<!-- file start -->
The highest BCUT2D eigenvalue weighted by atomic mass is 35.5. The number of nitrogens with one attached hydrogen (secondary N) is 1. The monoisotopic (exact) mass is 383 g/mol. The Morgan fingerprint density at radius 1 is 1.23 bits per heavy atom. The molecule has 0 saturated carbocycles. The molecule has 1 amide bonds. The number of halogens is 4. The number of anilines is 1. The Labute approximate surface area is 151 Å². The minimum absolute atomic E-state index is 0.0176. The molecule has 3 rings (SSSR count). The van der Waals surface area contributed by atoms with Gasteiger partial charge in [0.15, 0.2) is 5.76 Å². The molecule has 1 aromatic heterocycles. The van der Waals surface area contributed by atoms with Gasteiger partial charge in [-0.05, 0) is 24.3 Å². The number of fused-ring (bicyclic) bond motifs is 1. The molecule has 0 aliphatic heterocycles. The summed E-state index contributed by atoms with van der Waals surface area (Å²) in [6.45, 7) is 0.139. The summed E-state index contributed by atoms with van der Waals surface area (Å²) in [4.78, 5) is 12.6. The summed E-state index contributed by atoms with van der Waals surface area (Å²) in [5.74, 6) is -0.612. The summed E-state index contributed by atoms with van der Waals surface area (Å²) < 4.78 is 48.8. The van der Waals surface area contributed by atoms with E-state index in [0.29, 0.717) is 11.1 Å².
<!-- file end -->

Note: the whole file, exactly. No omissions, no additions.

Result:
The highest BCUT2D eigenvalue weighted by atomic mass is 35.5. The number of nitrogens with one attached hydrogen (secondary N) is 1. The monoisotopic (exact) mass is 383 g/mol. The Morgan fingerprint density at radius 1 is 1.23 bits per heavy atom. The molecule has 0 saturated carbocycles. The molecule has 1 amide bonds. The number of halogens is 4. The number of anilines is 1. The Labute approximate surface area is 151 Å². The minimum absolute atomic E-state index is 0.0176. The molecule has 3 rings (SSSR count). The van der Waals surface area contributed by atoms with Gasteiger partial charge in [0.15, 0.2) is 5.76 Å². The molecule has 1 aromatic heterocycles. The van der Waals surface area contributed by atoms with Gasteiger partial charge in [-0.05, 0) is 24.3 Å². The number of fused-ring (bicyclic) bond motifs is 1. The molecule has 0 aliphatic heterocycles. The summed E-state index contributed by atoms with van der Waals surface area (Å²) in [6.45, 7) is 0.139. The summed E-state index contributed by atoms with van der Waals surface area (Å²) in [4.78, 5) is 12.6. The summed E-state index contributed by atoms with van der Waals surface area (Å²) in [5.74, 6) is -0.612. The summed E-state index contributed by atoms with van der Waals surface area (Å²) < 4.78 is 48.8. The van der Waals surface area contributed by atoms with E-state index in [0.29, 0.717) is 11.1 Å².